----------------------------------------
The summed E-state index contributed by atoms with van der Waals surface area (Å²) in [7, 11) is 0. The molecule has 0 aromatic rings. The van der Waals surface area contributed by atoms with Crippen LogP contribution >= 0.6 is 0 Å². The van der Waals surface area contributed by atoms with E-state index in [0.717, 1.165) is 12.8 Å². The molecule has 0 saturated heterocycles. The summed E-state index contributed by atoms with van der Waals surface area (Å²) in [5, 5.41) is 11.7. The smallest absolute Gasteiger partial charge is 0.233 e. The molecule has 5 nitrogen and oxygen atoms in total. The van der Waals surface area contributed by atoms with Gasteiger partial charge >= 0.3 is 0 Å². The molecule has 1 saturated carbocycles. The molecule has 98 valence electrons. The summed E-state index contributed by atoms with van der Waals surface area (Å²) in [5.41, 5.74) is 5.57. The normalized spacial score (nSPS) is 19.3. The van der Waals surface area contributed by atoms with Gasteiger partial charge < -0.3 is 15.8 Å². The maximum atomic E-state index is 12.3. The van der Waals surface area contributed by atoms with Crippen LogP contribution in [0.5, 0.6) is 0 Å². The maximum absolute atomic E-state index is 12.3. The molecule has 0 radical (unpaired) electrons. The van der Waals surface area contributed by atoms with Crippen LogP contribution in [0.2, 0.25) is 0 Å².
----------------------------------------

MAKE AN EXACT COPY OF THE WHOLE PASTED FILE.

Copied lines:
The summed E-state index contributed by atoms with van der Waals surface area (Å²) in [7, 11) is 0. The molecule has 0 aromatic rings. The van der Waals surface area contributed by atoms with Crippen LogP contribution >= 0.6 is 0 Å². The van der Waals surface area contributed by atoms with E-state index in [0.717, 1.165) is 12.8 Å². The molecule has 0 saturated heterocycles. The summed E-state index contributed by atoms with van der Waals surface area (Å²) in [5, 5.41) is 11.7. The smallest absolute Gasteiger partial charge is 0.233 e. The molecule has 5 nitrogen and oxygen atoms in total. The van der Waals surface area contributed by atoms with Gasteiger partial charge >= 0.3 is 0 Å². The molecule has 1 saturated carbocycles. The molecule has 98 valence electrons. The summed E-state index contributed by atoms with van der Waals surface area (Å²) in [5.41, 5.74) is 5.57. The normalized spacial score (nSPS) is 19.3. The van der Waals surface area contributed by atoms with Gasteiger partial charge < -0.3 is 15.8 Å². The maximum atomic E-state index is 12.3. The van der Waals surface area contributed by atoms with Crippen LogP contribution in [0.5, 0.6) is 0 Å². The maximum absolute atomic E-state index is 12.3. The molecule has 0 radical (unpaired) electrons. The van der Waals surface area contributed by atoms with Crippen LogP contribution in [0.2, 0.25) is 0 Å².